As we were sitting down around the fire we hear a vehicle pull up just outside camp. A slightly large man came into the camp. We were still a little on edge and asked the man to leave and come back another time. He insisted that all he wanted was to look around the camp a little to see what the legend was all about. He told us how he was from out of town and heard this crazy legend when he asked about good camping spots in the area. So we showed him around showing him the lights and the paper I had found earlier. We explained the legend in greater detail and answered his questions. Lastly we showed him the picture from inside the cabin. He looked at the photo for a solid six minutes before asking who the legend says the killer is now. Last we heard it was the ringmaster. Everyone thinks he went crazy after a bad proformance. The man laughed. “So they gave that old geezer all the credit for my work? Hell I’m not even in this picture.” We all froze. “But the legend took place over eighty years ago, you look like you’re only in your thirties.” I said. “Oh I am, or was anyway. I just couldn’t leave after killing all of them. So instead of dying I just decided to stick around. But you’ve come onto MY land. This camp is my home.” We were all visibly shaking. He told us not to run but one of my friends ran anyway. We turned to see where he was running but he was already gone. Not too far away to see, but just gone. We couldn’t hear footsteps or the screaming that would accompany the terror we all felt. We turned back to the man. He just grinned. “Where is he?” I asked, voice trembling. “Gone”, is the only response I got. After that all he did was laugh. So we knew we couldn’t run. Me and the remaining three shared a look, steeled ourselves, and charged right at him, never letting him leave our sight. We tackled and pinned him to the ground. I told him to bring our friend back. “I can’t bring him back. He’s gone.” He stopped and stared at us shortly then started to laugh even more maniacally than before. In a fit of rage and fear I swung at him and were I should’ve connected, I missed. He was no longer in our grasp. We heard his laugh from behind us. We all turned around and he said to us, “Two of you are going to leave to tell this story.” As soon as he finished that sentence I looked at my friends and only three of us were there. “If you don’t spread the story, I’ll be forgotten. And if I’m forgotten then nobody will come to visit me anymore.” Just two of us left. I’d survived. “If you don’t spread this story then I will find you and there will be no survivors from this camping trip.” And with that he was gone. Me and my last remaining friend ran to the car and sped back to the town.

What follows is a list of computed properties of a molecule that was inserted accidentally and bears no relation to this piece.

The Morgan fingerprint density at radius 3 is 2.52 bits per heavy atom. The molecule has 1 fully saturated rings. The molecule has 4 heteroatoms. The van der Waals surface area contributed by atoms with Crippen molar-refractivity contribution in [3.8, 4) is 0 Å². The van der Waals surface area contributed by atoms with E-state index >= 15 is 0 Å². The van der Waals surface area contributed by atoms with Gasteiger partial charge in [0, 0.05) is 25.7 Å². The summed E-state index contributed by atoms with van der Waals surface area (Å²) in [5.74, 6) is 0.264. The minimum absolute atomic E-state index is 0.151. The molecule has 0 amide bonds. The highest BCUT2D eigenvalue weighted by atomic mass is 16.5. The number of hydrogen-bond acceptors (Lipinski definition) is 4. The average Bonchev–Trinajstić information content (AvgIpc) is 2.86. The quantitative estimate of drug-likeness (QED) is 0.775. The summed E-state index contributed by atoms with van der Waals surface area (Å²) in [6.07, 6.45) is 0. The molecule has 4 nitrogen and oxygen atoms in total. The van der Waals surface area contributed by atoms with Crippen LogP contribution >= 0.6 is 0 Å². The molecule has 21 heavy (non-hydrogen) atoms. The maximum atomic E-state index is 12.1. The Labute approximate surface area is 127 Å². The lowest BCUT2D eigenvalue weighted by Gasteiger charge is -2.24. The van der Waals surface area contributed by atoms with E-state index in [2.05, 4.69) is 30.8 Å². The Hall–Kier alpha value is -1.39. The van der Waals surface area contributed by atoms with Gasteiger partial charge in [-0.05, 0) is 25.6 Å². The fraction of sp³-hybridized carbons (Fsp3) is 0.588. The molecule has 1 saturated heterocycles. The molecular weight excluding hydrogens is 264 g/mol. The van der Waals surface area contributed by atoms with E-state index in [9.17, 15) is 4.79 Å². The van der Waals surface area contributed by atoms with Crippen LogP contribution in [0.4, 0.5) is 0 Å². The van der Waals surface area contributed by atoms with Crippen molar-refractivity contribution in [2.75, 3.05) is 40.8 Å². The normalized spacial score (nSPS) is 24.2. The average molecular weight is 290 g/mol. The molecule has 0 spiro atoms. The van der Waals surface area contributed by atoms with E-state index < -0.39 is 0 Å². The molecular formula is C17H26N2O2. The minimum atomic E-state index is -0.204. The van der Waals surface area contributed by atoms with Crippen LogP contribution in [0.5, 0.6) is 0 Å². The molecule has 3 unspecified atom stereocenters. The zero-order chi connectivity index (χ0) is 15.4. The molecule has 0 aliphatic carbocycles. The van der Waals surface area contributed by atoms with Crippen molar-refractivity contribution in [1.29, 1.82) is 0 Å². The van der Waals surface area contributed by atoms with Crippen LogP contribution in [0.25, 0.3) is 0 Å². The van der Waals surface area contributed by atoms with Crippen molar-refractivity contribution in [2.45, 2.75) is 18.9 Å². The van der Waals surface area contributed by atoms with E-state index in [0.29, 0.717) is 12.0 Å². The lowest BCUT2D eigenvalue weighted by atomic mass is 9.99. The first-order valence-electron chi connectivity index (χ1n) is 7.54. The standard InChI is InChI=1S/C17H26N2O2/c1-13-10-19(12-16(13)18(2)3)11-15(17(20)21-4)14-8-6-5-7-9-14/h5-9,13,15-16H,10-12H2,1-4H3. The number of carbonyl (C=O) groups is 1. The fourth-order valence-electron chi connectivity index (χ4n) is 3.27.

The police swept the area around the camp and couldn’t find anyone and only one set of tire tracks. None of the police believed our statement, but with no bodies and no evidence of foul play we were let go. The police think we got away with three murders, but everyone in town believed what we said. My friend refused to tell anyone except the police about what happened and ended up hanging himself because he couldn’t deal with the loss of our friends, or that was the official story anyway. Now I write this to warn people to stay away from that camp. I won’t even say where it is because I know people think this is just a story or silly town legend. But, from one skeptic to another, remember that legends have to come from somewhere, hold some truth. And sometimes the legends are completely true.